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Handicapping Codec Success in Versatile Video Coding (VVC)

Will VVC achieve commercial success?

In my article, Nine Questions that Handicap Codec Success, I identified nine questions that reveal the critical factors that will largely dictate if and when a codec will achieve commercial success. In this article, I’ll apply those questions to Versatile Video Coding (VVC), a standard-based codec that was finalized in July. I suggest that you at least scan the Nine Questions article before reading this one.

One of the questions I do not consider is the technical innovation deployed in the new codec. So, if you want more about the technical foundations of VVC, check out this article. I’ll jump right into the questions.

1.             What’s the codec’s comparative efficiency?

Obviously the codec’s comparative efficiency dictates how much bandwidth saving the codec can deliver, one of the key benefits. Compared to HEVC, the ITU-T press release promises that “VVC will need only half the bit rate of its predecessor ‘High Efficiency Video Coding’ to achieve the same level of video quality for high-resolution video content.” Qualcomm is a bit less optimistic, stating that “VVC…offers a 40% reduction in file size compared with the previous standard, HEVC, while maintaining the same level of video quality.

The most recent white paper on the topic is Comparing VVC, HEVC and AV1 using Objective and Subjective Assessments. Table III, shown below, presents two of the most relevant test cases considered by the researchers, UHD and HD video, and compares AV1 and VVC (called VTM in the table) to HEVC using two objective metrics, PSNR and VMAF.

Table 1. VVC quality – the Average line is the key line.

The Average line on the bottom tells the tale. Reading from left to right, using PSNR as the metric, AV1 produced the same quality as HEVC with a data rate reduction of 7.3%, while VVC (again, VTM) delivered the same quality at a reduction in data rate of 28.5%. Scanning all the VTM results, they average slightly less than 30% as compared to HEVC.

These findings don’t disprove the ITU-T or Qualcomm results, since codecs generally improve their performance over time. Still, the proven benefit today seems closer to 30% than 50%, which is significant but not groundbreaking.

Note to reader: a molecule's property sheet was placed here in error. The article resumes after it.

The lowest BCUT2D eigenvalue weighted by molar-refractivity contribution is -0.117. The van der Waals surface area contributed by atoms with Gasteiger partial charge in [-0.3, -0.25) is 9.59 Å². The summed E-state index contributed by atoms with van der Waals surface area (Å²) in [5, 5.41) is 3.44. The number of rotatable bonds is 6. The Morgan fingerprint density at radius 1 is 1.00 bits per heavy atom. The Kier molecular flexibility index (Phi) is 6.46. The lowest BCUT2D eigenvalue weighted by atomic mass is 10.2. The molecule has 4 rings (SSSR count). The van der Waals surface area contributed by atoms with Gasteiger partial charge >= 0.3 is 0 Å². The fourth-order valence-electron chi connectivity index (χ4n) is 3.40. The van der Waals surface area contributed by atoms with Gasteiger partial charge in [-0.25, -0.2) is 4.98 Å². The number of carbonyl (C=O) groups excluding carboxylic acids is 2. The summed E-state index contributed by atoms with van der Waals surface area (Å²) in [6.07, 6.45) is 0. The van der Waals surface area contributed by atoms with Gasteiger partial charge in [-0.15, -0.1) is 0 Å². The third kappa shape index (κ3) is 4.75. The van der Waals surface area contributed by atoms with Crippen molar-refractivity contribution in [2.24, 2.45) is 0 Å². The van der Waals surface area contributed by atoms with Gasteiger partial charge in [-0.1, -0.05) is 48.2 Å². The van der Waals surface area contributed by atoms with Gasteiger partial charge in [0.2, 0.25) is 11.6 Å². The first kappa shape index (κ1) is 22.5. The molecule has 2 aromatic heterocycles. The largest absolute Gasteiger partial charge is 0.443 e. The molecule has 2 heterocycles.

As I observe in the Nine Questions article, “the vast majority of new codec deployments are not to harvest bandwidth savings or other delivery efficiencies. Only tip of the pyramid publishers like Netflix, Facebook, and YouTube have deployed VP9, despite it currently being about 35-40% more efficient than x264. Rather, publishers typically adopt new codecs like HEVC because it opens markets for new customers.”

This is a great lead-in to question 2.

2.             What new markets or platforms does the codec enable?

Looking back, H.264 was very quickly deployed by streaming publishers because it enabled delivery to mobile devices, which the previous codec, VP6, didn’t. Similarly, most of the publishers that deploy HEVC do so to send 4K SDR/HDR videos to SmartTVs, a market they couldn’t affordably serve with H.264.

As we’ll discuss in a moment, VVC is at least 2-3 years out from meaningful deployments. Perhaps at that time 8K or VR will be new and compelling markets, though it’s generally acknowledged that without high dynamic range, 4K video is tough to distinguish from HD in most configurations. Best case, at this point, we just don’t know if VVC will enable any new markets or not.

3.             How is encoding time?

Encoding time translates directly to encoding cost; the more it costs to encode with a codec, the harder it is to achieve breakeven from bandwidth savings, particularly with distribution costs (in costs per GB) continually dropping.

The white paper compared VVC (again, VTM) and AV1 encoding times to HEVC normalized to 1.0 (HM in the table), and produced the results shown in Table 2. Here, you see that VVC takes between 7-9 times longer to encode than HEVC. If you run your own encoding farm, this means that VVC will be 7-9 times more expensive to encode than HEVC. If you use a service provider, expect a similar price increase.

Table 2. Encoding times for AV1 and VVC.

I should note that the white paper’s observations about AV1 were based on AV1 version 1.0, and in May 2020 AOM released AV1 version 2.0. While quality improvements were minimal, AV1 is a much faster encoder at this point. So, while the white paper’s AV1-related quality observations are probably still on-point, the performance-related observations are likely outdated.

Along those lines, you should also expect VVC encoding to become more efficient over time, and not remain at 7-9x HEVC.

4.             Can VVC be implemented in software on relevant platforms?